and translational research in pediatric nutrition, currently focusing on optimizing the intestinal and cognitive development of neonates, development of the gut microbiome, and prevention of childhood obesity and picky eating in children. Dr. Donovan has published numerous peer-reviewed publications and book chapters and has garnered substantial research and training grant funding from governmental, private, and nonprofit organizations. She has received several awards in recognition of her research, including the Mead Johnson and Norman A. Kretchmer Awards from the American Society of Nutrition and the Erhlich-Kodovsky Young Investigator Award from ISRHML. She currently serves on the Food and Nutrition Board of the National Academies of Sciences, Engineering, and Medicine and the Food Advisory Committee of the U.S. Food and Drug Administration’s Center for Food Safety and Applied Nutrition. Dr. Donovan received her B.S. and Ph.D. in nutrition from the University of California, Davis. She completed a postdoctoral fellowship in pediatric endocrinology at Stanford University School of Medicine, after which she accepted a faculty position at the University of Illinois at Urbana-Champaign.
Johanna Dwyer, D.Sc., R.D., is a senior nutrition scientist in the National Institutes of Health’s Office of Dietary Supplements (ODS) and professor of medicine and community health at the Medical School and Friedman School of Nutrition Science and Policy, Tufts University. She is also senior scientist at the Jean Mayer U.S. Department of Agriculture Human Nutrition Research Center on Aging at Tufts University. At ODS her work involves the development of a Dietary Supplement Ingredient Database providing analytically substantiated values for key ingredients in dietary supplements, and the Dietary Supplement Label Database, a database of virtually all dietary supplements sold in the United States. Dr. Dwyer is involved in activities aimed at understanding motivations for and use of dietary supplements in Americans. She is the author or co-author of numerous publications on topics including preventing diet-related disease in children and adolescents, maximizing quality of life and health in the elderly, vegetarian and other alternative lifestyles, and dietary supplements. In addition to her work as a scholar and clinician, her interests in public nutrition policy have led to extensive involvement and assignments in Washington, DC. She was a member of the Food and Nutrition Board of the National Academies of Sciences, Engineering, and Medicine from 1990 to 2002 and has been active in a number of professional associations. Dr. Dwyer received her D.Sc. and M.Sc. from the Harvard School of Public Health and an M.S. from the University of Wisconsin, and completed her undergraduate degree with distinction at Cornell University. She is a member of the National Academy of Medicine and has served on its Council.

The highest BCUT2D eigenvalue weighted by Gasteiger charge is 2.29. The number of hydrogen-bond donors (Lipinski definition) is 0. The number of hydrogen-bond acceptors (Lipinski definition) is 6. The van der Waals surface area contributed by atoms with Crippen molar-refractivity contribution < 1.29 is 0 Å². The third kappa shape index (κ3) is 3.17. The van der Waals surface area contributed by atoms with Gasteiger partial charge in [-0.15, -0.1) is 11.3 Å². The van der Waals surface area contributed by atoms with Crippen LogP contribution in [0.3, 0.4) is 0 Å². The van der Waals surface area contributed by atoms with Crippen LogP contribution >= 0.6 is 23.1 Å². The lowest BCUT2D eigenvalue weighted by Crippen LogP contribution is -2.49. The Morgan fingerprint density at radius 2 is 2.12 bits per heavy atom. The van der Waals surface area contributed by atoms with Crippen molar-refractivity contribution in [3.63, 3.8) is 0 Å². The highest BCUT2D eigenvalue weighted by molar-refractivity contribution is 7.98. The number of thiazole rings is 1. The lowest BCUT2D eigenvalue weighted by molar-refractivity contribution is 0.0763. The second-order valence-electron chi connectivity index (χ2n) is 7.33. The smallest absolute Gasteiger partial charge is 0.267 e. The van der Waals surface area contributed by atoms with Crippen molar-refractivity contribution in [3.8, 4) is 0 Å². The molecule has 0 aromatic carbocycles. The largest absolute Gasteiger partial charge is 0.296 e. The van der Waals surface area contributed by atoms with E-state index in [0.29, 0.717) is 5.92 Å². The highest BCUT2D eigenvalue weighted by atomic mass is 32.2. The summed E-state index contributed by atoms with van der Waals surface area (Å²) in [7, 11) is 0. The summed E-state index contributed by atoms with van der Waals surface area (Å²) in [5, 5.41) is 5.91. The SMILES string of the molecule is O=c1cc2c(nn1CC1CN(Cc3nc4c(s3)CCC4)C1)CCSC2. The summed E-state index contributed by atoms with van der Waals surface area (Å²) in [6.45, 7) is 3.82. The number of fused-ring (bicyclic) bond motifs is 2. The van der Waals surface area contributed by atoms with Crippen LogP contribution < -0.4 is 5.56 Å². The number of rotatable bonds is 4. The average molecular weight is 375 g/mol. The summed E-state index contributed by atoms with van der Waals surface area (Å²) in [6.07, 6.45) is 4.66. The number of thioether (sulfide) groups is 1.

Luigi Ferrucci, M.D., Ph.D., is scientific director of the the National Institutes of Health’s National Institute on Aging (NIA). He is a geriatrician and epidemiologist who conducts research on the causal pathways leading to progressive physical and cognitive decline in older persons. Dr. Ferrucci was named chief of NIA’s Longitudinal Studies Section in 2002 and from 2002 to 2014 was director of the Baltimore Longitudinal Study on Aging. Between 1985 and 2002 he was chief of geriatric rehabilitation at the Department of Geriatric Medicine and director of the Laboratory of Clinical Epidemiology at the Italian National Institute of Aging. During the same period, he collaborated with the U.S. NIA. Dr. Ferrucci has made major contributions to the design of many aging-related epidemiological studies conducted in both the United States and Europe. He has redesigned the Baltimore Longitudinal Study on Aging to retain the wealth of data collected over more than 50 years while introducing new questions on the nature of aging that have emerged in the recent literature. Dr. Ferrucci received an M.D. and a Ph.D. in the biology and pathophysiology of aging at the University of Florence, Italy.